Owners of single-family homes pay Citizens an average of $3,806 annually in Palm Beach County, up about 8% from last year. Condo residents pay an average of $1,398 to cover the contents of their individual units, a 10.8% rise from 2021.
That’s just a county average. Premiums can run higher near the coast.

Citizens seeks max increase
Buckle up for more. In its latest rate filing, Citizens seeks permission from regulators to raise premiums close to 11% statewide, its legally allowed maximum, by August.
Citizens officials said they posted a $166.5 million underwriting loss last year, though the company’s investment portfolio more than offset that to produce net income of $81.1 million. The insurer also has $6.5 billion in reserves to help cover future claims.
Not every private insurer has proved to be so stable in a Florida market heavily reliant on smaller, homegrown companies. In February, St. Johns Insurance Co., with 160,000 customers, became the fifth Florida-based insurer to be liquidated since 2019.
That was followed in March by an order of liquidation for Avatar Property & Casualty Insurance Co., affecting more than 37,000 customers.
Then came reports Lexington Insurance Co., which specializes in covering homes worth $1 million or more, is pulling out of Florida. That affects an estimated 8,000 affluent customers. A company spokesman did not respond to a request for comment.
While no major hurricane has recently hit the most heavily populated southern end of the state, storms have made landfall in other places including the Panhandle. 

Fix eludes lawmakers
Incandescent real estate sales along Florida’s southeast coast during the pandemic have sent home values to record highs. Supply-chain issues have pushed up the cost of construction materials. That means properties can quickly get much more expensive for insurers to repair or replace.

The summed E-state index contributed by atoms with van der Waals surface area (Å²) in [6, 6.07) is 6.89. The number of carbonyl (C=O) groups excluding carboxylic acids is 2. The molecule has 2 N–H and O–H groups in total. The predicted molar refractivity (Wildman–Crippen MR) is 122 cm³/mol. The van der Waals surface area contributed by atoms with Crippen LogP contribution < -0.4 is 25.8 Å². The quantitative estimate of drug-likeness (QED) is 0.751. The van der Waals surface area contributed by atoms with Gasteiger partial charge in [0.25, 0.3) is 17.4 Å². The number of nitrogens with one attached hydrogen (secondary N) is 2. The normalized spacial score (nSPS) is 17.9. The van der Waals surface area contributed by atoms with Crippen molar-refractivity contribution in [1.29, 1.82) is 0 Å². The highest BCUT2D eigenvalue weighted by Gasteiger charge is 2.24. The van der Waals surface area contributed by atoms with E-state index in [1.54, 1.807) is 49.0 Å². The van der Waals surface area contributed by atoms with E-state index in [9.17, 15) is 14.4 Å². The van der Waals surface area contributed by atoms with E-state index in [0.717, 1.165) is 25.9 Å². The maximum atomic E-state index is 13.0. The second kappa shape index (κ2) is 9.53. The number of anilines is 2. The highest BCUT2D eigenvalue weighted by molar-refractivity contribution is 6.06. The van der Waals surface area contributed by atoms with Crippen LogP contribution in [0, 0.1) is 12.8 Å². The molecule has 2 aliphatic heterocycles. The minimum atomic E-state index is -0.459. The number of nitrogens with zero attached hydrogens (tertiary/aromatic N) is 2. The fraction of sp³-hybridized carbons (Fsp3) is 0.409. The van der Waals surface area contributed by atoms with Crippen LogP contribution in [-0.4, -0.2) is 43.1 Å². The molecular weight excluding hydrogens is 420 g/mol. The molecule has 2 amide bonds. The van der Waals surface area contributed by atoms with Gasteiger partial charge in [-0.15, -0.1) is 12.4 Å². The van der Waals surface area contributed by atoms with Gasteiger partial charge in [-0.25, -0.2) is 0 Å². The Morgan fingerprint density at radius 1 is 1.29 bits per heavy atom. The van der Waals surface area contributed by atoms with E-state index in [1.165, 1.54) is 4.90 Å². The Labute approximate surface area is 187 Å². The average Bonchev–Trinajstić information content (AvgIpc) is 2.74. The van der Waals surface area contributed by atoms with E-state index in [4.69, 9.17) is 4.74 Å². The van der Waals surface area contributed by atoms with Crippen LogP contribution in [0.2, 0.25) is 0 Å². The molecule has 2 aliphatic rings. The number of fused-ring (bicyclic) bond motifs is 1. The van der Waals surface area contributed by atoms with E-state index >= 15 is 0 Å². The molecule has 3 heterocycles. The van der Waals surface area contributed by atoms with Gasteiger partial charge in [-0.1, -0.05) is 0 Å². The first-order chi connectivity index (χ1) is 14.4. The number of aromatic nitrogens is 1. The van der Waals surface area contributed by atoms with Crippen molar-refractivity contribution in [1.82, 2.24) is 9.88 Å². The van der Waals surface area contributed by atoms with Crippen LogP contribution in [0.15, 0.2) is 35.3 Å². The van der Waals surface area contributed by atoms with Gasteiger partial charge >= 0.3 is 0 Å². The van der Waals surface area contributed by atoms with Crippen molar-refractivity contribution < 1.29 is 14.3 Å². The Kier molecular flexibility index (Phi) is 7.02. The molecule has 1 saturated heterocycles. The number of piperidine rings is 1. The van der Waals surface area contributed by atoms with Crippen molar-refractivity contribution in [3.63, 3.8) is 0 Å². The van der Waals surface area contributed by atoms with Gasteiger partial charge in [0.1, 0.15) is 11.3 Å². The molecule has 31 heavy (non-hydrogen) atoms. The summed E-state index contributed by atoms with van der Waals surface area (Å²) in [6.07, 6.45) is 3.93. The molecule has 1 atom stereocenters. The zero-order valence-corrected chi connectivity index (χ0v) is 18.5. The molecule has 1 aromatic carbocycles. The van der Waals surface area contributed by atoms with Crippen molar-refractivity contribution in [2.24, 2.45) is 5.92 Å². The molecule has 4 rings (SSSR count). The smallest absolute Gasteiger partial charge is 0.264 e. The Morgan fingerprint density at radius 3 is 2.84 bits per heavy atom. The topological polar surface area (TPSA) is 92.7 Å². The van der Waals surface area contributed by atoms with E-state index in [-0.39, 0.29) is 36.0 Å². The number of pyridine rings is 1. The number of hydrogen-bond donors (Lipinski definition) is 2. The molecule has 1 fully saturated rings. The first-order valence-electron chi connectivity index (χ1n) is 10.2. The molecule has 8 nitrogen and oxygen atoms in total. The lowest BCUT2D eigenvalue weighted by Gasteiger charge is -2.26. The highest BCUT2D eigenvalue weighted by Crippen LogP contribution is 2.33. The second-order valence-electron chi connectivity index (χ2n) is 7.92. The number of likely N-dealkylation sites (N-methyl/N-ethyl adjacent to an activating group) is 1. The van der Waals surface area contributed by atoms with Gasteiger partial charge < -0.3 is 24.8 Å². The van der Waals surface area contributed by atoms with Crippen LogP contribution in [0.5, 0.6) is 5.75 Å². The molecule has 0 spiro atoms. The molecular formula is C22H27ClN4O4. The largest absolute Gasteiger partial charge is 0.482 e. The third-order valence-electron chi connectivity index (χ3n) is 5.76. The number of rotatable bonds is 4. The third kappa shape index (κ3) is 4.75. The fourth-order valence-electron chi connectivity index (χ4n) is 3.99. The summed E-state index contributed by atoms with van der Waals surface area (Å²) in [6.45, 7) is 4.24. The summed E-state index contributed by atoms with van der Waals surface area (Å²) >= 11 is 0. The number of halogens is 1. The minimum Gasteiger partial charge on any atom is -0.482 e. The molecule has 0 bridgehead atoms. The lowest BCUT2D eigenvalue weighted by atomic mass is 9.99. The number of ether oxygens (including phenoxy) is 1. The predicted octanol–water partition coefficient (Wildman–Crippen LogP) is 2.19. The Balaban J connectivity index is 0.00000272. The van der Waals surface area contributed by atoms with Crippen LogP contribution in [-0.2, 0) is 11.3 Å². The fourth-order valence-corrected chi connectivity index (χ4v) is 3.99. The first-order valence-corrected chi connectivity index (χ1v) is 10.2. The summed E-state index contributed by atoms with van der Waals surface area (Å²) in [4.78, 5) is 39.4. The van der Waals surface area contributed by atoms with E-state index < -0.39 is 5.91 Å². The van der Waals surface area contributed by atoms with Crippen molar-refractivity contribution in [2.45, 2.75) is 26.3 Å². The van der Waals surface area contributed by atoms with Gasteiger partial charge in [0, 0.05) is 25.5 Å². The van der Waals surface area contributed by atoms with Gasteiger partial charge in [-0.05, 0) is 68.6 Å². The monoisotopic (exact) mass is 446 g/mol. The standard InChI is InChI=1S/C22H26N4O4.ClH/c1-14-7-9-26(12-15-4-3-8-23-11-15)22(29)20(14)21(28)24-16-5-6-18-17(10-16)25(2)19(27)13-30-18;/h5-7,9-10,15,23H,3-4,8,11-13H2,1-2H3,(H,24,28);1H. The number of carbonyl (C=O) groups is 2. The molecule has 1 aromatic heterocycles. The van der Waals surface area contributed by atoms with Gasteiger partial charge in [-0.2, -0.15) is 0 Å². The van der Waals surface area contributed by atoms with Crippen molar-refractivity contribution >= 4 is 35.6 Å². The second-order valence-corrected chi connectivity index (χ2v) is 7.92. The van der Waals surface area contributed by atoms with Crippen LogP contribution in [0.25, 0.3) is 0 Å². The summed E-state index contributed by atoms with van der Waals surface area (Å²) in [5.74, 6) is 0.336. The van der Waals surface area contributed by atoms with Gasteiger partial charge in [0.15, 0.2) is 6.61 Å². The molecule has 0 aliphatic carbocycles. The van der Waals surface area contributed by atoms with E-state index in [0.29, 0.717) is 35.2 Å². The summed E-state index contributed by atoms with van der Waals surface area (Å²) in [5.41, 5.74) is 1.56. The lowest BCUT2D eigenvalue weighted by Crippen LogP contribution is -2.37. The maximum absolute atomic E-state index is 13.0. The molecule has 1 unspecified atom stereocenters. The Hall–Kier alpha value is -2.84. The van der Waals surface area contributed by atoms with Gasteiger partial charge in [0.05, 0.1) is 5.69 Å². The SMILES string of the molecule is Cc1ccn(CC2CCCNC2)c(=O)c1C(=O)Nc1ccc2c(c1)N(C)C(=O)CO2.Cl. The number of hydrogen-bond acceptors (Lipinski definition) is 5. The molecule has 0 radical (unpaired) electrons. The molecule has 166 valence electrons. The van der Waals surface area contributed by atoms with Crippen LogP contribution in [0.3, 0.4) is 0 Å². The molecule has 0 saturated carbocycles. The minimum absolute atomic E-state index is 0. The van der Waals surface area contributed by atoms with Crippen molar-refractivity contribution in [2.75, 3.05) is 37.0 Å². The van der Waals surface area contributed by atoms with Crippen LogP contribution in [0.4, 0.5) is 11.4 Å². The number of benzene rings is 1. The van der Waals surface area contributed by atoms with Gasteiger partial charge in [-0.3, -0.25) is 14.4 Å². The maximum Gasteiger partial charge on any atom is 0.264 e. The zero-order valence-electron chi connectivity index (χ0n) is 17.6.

Meanwhile, the Surfside condo collapse near Miami last year brought renewed attention to risks for seaside structures, which were already under scrutiny as communities weighed how to respond to rises in sea level and other climate issues. State lawmakers failed to reach agreement in the spring’s regular legislative session on a range of insurance, safety and inspection proposals.
Many insurers have been trimming their risks in coastal counties. Homeowners Choice Property & Casualty Insurance Co., for example, entered 2022 with 12,485 customers in Palm Beach County, down from 14,020 a year earlier, according to a state database.
Then there are the financial ripple effects of weather catastrophes in other parts of the nation and world, affecting the cost of reinsurance — insurance that insurers buy — and insurers’ overall appetite for risk.
“Insurance rates continue to climb as home prices increase and unexpected events like tornadoes continue around the country,” said Bill Sample, senior loan officer for Choice Mortgage in Boca Raton. “It is going up like everything else unfortunately.”
That’s why insurance agents are having more difficult conversations than they might prefer lately.
“It happens every single day,” Kirstein said.

Mary Hladky contributed to this story.

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  • Mention should surely be made of the massive amount of fraud and litigation that is a huge contributor to the issues.   Florida's insane legal setup for insurance disputes, even after some partial reforms, is generating enormous legal costs.  Turns out all the "free roofs" folks have been getting, after responding to a billboard encouraging them to file a claim vía a lawsuit, are not free after all.  We are all paying, not just for the "free roofs" but for the lawyers and the adjusters as well.